Password, hacks, ever increasing security requirements

30 January 2015

 View Richard Mardling’s profile on LinkedIn

Last week I was the recipient of a bright shiny new smartphone. Time to play and get used to new features! So I unpack it, insert the SIM card, go through the set up process and hey presto away we go. Well nearly. There are a number of services that I subscribe to that over time have steadily driven up their requirements for a complex password. All well and good until during one single day you’re asked to remember all of them and type them in on a very small keyboard. You can guess the results, my Inbox was full of password reset emails initiated by yours truly, and in some instances I had to lower the strength of my password just to be able to successfully type it in!

So what’s the answer? Many of the social media sites that I use offer the capability to re-use my social identity. In some instances I do this when it’s related e.g. a service that analyses your Twitter feed and reach, but not in the main as I want to keep my work and social world separate. Also, in light of the recent breach of digital assets stored on iCloud, how well is the identity service within the different social media services protected? I’m in danger here of arguing against my own industry but I believe that someone needs to step forward and offer the issuance of trusted identities that can be re-used across a variety of platforms. Recently the Information Security Forum published a paper on the future of authentication. I know that the UK Government through its Verify programme will be providing the identity infrastructure to access government services, but can your government identity be used on commercial sites? Interestingly the FT recently reported that Lloyds Banking Group has been developing an identity assurance service, all I can say is 'at last' and ‘well done’! The banks, according to my daily commute colleagues, may not be the most popular set of institutions in the minds of the public, but we do entrust them with many of our financial assets. They know who I am through initial verification and many years of transaction history, plus they know where I live.

Is an asserted identity, provided by someone that we entrust many of our financial interests with, the answer? It's one of the solutions that I would urge anyone considering the provision of online services that require knowing who you are. It saves the development of all of the identity and authentication services, lowers the running costs and improves the user experience, and best of all, done right, it increases security for all parties.  In any transaction we need a willing buyer and a willing seller, or in this instance an enlightened service provider who will accept third party asserted identities. So hats off to Lloyds, let’s hope that other banks are closely following in their wake, and then I can stop trying to remember ever complex passwords and my shiny new phone can keep me securely connected to our ever developing digital world.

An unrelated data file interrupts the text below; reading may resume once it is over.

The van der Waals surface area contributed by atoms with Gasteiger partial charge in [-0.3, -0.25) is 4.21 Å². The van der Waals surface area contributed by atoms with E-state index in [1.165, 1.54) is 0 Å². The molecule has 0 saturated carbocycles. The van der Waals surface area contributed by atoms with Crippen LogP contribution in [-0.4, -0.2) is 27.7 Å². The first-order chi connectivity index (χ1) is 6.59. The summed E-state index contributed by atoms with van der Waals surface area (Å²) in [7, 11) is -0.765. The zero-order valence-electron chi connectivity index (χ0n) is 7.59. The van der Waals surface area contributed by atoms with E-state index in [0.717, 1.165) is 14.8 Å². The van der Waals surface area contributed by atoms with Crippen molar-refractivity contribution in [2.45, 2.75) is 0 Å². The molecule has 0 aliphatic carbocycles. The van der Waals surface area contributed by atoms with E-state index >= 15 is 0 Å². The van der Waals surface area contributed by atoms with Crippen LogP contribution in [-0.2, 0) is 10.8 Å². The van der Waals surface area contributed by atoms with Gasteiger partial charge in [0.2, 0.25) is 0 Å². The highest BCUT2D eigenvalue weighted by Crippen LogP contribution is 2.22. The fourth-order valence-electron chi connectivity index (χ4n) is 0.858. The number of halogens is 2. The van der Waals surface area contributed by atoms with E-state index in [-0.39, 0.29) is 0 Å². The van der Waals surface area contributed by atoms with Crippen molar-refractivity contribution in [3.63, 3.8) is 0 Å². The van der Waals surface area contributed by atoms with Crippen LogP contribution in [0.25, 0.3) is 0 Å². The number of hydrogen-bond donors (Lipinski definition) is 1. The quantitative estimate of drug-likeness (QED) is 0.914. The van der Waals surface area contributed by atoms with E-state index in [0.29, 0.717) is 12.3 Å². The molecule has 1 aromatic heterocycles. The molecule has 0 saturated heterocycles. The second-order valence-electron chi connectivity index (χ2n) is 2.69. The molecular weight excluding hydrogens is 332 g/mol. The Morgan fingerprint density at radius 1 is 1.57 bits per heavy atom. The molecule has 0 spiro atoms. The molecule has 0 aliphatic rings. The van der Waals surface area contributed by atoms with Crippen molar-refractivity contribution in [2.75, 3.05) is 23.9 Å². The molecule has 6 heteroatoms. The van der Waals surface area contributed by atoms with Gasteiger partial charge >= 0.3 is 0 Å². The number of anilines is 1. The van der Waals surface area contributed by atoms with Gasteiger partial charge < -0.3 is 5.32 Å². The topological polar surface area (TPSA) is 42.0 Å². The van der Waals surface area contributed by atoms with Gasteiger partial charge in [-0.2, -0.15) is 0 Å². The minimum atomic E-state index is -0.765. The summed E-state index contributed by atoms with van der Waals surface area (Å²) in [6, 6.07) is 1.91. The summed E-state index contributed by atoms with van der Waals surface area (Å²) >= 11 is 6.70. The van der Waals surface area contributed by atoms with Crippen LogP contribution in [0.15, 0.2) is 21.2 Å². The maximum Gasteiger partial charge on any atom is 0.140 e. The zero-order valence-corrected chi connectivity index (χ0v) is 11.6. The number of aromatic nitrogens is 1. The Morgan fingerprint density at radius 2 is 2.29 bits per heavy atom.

Twitter
LinkedIn
Facebook
Google+

Comments

In the Nordic countries, we have sort of what you are asking for. In Norway and Sweden, you can log on to most public web sites and a number of private web sites with your 2-factor bank credentials.

In Estonia they have a national ID card with a chip carrying a certificate and the associated private key. And in Denmark, where I live, we have a system called 'NemID' ('Easy ID' in English), which is run by all the banks in common and which provides log in and signing services to banks (you can even log in to accounts in different banks using the same ID), almost all public web sites and a large number of private web sites.

Verify your Comment

Previewing your Comment

This is only a preview. Your comment has not yet been posted.

Working...
Your comment could not be posted. Error type:
Your comment has been saved. Comments are moderated and will not appear until approved by the author. Post another comment

The letters and numbers you entered did not match the image. Please try again.

As a final step before posting your comment, enter the letters and numbers you see in the image below. This prevents automated programs from posting comments.

Having trouble reading this image? View an alternate.

Working...

Post a comment

Comments are moderated and will not appear until the author has approved them.